Centre for Social Research on Alcohol and Drugs SoRAD, Stockholm University
Coordination through synchronization
Biological systems often consist of multiple interacting subsystems. An important step in the analysis of such systems is to uncover how the activity of the subsystems are coordinated to generate purpose and meaningful action. A prominent example of a biological system with interacting subsystems is the brain, having interconnected units at many different levels of description: e.g. neurons, microcircuits, and brain regions. It is the current belief that much of what we associate with brain function comes about through coordinated interactions between these different subsystems, and to characterize these interactions and their effects is one of the greatest challenges of the Neurosciences.
One of the best understood mechanisms of coordination is synchronization, roughly meaning that activities in different subsystems are time-locked to each other. Synchronous activity is ubiquitous in the nervous system and is found at many different scales of measurement. The synchronous activity has been associated with different functions, including consciousness, but there is little consensus about the role of synchronization in brain function.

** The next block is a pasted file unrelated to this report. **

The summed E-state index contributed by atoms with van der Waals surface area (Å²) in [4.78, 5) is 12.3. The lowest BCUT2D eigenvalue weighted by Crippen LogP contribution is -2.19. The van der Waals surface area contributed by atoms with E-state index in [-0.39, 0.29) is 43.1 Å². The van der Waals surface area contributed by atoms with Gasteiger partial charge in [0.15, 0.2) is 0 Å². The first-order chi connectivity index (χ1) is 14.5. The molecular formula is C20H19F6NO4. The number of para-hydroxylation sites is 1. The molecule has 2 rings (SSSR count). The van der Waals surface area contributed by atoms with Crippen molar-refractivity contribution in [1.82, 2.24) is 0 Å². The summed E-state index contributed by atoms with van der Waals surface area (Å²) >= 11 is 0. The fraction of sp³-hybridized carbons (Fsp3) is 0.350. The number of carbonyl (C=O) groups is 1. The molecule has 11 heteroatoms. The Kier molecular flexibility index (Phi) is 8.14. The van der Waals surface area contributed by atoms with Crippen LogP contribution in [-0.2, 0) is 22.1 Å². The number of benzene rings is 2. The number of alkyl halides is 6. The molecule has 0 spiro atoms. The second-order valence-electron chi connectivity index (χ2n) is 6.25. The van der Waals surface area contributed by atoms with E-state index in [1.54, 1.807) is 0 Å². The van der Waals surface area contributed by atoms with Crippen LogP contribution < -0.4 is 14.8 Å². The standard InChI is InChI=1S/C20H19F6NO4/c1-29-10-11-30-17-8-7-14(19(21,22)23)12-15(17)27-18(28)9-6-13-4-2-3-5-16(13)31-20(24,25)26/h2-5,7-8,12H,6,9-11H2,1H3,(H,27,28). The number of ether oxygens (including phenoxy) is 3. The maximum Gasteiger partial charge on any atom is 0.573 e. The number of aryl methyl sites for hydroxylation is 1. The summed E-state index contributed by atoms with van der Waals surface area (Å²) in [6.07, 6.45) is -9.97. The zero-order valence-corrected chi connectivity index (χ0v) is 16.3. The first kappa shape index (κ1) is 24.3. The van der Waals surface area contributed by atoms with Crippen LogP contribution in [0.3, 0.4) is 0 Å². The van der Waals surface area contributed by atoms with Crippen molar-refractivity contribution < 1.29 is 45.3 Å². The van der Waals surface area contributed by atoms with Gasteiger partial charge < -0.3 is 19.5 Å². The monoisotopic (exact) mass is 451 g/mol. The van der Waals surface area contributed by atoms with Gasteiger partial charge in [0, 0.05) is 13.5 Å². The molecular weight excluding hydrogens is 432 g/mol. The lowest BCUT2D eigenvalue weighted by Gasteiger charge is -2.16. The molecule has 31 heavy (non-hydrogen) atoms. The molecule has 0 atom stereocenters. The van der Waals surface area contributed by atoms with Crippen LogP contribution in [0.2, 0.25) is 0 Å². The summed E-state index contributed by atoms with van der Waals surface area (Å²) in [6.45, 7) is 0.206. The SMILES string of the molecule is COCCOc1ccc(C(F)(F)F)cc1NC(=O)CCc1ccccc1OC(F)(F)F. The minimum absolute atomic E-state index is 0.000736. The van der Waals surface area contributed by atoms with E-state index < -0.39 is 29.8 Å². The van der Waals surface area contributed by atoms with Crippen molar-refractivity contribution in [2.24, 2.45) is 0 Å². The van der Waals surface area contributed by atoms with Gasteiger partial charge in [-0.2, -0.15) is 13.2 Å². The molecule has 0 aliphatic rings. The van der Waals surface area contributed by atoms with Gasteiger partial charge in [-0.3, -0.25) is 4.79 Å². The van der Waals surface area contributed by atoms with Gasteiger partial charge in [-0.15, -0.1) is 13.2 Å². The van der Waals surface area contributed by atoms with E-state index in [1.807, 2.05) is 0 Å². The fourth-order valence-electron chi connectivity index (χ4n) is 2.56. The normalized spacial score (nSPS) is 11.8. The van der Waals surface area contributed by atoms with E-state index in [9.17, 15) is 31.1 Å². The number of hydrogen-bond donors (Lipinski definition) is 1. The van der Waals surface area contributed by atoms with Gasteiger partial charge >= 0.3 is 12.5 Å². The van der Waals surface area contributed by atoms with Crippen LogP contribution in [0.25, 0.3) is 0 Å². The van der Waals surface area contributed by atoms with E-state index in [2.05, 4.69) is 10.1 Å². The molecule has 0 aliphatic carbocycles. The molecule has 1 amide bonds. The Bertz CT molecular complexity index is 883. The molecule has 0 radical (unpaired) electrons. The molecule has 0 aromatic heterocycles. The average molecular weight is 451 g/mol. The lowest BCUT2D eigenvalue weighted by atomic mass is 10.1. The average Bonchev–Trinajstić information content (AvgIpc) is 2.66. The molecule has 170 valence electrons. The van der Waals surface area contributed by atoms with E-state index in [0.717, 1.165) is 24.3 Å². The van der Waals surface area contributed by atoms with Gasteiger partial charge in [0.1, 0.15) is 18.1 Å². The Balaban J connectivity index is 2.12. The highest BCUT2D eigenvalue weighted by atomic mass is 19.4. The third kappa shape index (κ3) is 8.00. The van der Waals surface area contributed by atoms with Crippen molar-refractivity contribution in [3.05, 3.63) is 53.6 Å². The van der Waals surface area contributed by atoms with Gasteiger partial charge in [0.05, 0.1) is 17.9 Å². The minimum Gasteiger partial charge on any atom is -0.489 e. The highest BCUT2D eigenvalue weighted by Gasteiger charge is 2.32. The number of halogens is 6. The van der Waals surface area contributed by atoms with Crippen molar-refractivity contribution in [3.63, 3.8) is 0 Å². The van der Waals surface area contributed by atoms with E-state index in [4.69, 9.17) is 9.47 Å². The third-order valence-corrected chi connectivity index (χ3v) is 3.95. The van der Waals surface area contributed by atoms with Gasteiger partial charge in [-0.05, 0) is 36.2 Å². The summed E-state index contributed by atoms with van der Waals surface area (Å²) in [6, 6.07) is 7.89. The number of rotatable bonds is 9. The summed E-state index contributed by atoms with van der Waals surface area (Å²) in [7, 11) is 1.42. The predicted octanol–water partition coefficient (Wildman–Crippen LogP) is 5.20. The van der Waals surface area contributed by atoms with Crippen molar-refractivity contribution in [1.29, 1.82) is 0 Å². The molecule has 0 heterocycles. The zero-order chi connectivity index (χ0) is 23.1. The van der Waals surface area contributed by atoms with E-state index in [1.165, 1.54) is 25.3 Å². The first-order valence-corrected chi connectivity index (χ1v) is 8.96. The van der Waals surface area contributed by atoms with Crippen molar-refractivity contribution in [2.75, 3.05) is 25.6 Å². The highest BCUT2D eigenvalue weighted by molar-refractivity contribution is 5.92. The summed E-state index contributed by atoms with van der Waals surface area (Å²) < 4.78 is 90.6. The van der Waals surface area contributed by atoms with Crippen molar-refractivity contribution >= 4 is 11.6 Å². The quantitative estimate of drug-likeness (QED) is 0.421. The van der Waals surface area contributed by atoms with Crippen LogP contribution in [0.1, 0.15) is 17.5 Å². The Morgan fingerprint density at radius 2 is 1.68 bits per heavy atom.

Social systems can also be thought of in terms of interacting units (agents). In this case both units, and their interactions, are much more complex than what is the case in the nervous system. Still, synchronous activity between different agents has been shown to occur and to have non-trivial consequences.
In our project we will draw on results from the large body of theoretical and experimental works on synchronization to create a situation where the audience is invited to interact with each other and with external equipment through their coordinated activity. We are currently in the development phase.